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Articles about 2023 bills


TALLAHASSEE, FL – The 2023 Florida Legislative Session was one of the most authoritarian legislative sessions in state history, defined by government overreach and abuse of power and placing Floridians’ freedoms at risk. At the direction of Gov. DeSantis, the state legislature passed bill after bill taking away civil liberties for women, LGBTQ+ youth and families, students, faculty, people arrested and incarcerated in this state, immigrants, and protesters exercising their First Amendment rights.

Equal Ground and the Florida State Network of African American Clergy Alliance Presidents in partnership with leading Florida African American Denominational and Religious Conferences/Organizations will host on May 22nd at 7pmEST a 2023 Legislative Virtual Debrief to share important updates around Florida's 2023 Legislative Session. Keynote Presenter will be Florida State Representative, Dianne Hart, District 63 and Chair of the Florida Legislative Black Caucus. Register TODAY at

Next two links were as of 5/8/2023; the end of the legislative session

Summary of budget before DeSantis line item veto:

All the bills that passed:

We don't know yet if DeSantis will veto any of them.

SB 1316, if passed, would require a written record of whether a blogger is being paid to write an online post about the governor, another Florida Cabinet official, or a state legislator, as well as who pays them. Bloggers would be fined $25 a day, up to $2,500, if they fail to provide the information. His other media-related bill, SB 1220, would automatically presume information from anonymous sources to be false and would prevent journalists from shielding the identity of sources if they are sued. The companion bill in the house, HB 991, filed by Rep. Alex Andrade, goes even further by expanding the definition of defamation and including language that someone can be defamed if they are accused of discriminating based on race, sex, sexual orientation or gender identity, even if it’s true.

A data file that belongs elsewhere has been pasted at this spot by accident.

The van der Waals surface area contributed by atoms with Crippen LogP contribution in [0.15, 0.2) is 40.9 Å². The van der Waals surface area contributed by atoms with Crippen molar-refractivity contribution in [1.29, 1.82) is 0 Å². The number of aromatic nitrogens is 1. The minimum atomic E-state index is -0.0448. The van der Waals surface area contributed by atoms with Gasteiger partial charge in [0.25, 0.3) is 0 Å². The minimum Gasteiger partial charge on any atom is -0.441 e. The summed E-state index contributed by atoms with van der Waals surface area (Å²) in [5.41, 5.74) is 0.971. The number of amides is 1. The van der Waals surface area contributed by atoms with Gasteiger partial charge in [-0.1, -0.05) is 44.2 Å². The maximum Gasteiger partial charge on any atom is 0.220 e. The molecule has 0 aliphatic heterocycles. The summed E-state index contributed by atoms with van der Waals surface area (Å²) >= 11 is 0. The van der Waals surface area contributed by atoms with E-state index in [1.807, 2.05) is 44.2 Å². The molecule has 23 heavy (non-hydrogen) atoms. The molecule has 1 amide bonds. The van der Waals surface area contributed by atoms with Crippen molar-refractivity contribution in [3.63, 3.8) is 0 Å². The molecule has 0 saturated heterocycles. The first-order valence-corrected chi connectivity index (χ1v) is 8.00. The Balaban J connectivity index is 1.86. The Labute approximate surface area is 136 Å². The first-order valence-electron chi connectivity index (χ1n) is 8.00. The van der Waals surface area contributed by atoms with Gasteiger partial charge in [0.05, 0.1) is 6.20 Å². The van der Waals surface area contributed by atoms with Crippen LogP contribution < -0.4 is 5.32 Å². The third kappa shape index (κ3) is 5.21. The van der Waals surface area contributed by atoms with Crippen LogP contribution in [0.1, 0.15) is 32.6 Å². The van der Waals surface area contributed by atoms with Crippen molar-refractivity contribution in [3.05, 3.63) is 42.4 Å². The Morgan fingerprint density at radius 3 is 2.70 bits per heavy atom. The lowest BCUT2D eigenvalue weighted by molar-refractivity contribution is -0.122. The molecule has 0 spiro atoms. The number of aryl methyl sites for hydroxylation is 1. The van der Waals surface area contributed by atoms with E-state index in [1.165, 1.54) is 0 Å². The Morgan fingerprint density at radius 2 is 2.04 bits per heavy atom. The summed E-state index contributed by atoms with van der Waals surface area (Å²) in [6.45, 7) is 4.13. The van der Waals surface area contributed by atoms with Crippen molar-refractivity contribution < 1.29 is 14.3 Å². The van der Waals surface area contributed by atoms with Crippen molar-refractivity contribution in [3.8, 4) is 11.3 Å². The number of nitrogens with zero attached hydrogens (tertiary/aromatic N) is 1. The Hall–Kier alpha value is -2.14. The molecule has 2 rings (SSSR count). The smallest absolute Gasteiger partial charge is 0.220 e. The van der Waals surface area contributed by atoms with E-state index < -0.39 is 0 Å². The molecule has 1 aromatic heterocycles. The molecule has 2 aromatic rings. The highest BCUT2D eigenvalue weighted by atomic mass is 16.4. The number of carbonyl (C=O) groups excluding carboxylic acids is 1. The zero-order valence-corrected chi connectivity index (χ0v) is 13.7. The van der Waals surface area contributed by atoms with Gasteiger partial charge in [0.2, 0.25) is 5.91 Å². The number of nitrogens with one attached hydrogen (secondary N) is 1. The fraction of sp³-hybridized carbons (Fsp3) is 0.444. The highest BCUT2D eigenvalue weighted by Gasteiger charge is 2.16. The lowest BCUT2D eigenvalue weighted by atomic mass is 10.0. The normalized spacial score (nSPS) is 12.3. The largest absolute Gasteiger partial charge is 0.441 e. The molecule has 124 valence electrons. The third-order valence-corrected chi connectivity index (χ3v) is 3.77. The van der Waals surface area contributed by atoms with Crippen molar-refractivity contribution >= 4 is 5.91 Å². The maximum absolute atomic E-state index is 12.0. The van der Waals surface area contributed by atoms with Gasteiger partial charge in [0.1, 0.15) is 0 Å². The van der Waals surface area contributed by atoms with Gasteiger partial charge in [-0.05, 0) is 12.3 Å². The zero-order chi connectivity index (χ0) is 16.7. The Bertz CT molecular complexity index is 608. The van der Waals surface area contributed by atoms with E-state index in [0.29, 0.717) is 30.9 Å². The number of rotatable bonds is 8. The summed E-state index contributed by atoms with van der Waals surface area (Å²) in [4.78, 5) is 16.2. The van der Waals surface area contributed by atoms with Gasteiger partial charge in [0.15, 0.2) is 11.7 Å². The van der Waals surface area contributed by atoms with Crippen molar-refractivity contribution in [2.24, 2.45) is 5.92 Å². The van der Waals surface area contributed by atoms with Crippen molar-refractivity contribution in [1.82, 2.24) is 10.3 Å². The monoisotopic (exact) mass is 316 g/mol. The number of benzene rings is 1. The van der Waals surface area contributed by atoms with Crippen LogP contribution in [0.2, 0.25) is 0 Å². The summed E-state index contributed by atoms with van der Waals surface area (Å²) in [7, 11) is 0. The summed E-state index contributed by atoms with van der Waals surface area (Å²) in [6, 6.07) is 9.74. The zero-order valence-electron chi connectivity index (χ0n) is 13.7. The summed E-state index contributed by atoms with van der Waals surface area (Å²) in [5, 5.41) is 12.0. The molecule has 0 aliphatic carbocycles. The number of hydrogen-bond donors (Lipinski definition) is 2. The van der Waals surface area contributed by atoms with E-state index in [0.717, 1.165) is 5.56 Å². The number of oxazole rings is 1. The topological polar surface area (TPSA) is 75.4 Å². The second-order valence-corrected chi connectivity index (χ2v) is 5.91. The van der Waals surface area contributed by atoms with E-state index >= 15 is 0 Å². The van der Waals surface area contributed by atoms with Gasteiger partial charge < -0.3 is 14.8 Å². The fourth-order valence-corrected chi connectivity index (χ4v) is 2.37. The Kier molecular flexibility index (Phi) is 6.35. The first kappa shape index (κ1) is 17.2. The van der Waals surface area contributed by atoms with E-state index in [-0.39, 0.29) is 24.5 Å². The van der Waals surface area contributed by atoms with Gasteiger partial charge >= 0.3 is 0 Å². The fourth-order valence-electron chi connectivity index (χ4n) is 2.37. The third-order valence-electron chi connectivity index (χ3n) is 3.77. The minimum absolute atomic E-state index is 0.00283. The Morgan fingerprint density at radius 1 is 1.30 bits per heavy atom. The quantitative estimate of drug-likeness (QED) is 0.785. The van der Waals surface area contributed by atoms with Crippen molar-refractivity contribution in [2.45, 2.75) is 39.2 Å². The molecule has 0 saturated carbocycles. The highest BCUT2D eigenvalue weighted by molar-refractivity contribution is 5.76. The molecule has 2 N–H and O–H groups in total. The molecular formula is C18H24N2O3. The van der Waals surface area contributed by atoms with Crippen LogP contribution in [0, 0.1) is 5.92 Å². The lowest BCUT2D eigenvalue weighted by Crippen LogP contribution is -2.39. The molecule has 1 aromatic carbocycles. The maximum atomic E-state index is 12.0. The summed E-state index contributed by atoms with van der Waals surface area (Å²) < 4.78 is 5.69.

SB 170, if passed, allows for-profit corporations to sue local governments for passing local laws that serve the needs of their communities. This bill would permit any private business to sue local governments for damages if the courts deem a new or amended local ordinance to be “arbitrary or unreasonable.” It even allows for local ordinances to be automatically suspended upon initiation of a lawsuit. Basically, deep-pocketed corporations could use litigation to delay the effect of local ordinances by tying them up in court. Similar legislation failed last after intense outcry from the public.

Under these new restrictions on free speech, only a government agency, the Speaker of the House, or the Senate President may reserve these spaces.

Flanked by a panel dominated by defamation plaintiffs and lawyers, the Orbánesque governor attacked the Supreme Court’s landmark decision in New York Times v. Sullivan. Much of DeSantis’s February event consisted of the governor asking the panelists for proposals to make it easier to prevail in lawsuits against the press. Many of these proposals are incorporated into a bill, HB 991, introduced by Florida state Rep. Alex Andrade (R). DeSantis’s proposals should alarm anyone in media, and, indeed, anyone who believes that the government or other powerful public actors should not be allowed to target individuals who criticize them.

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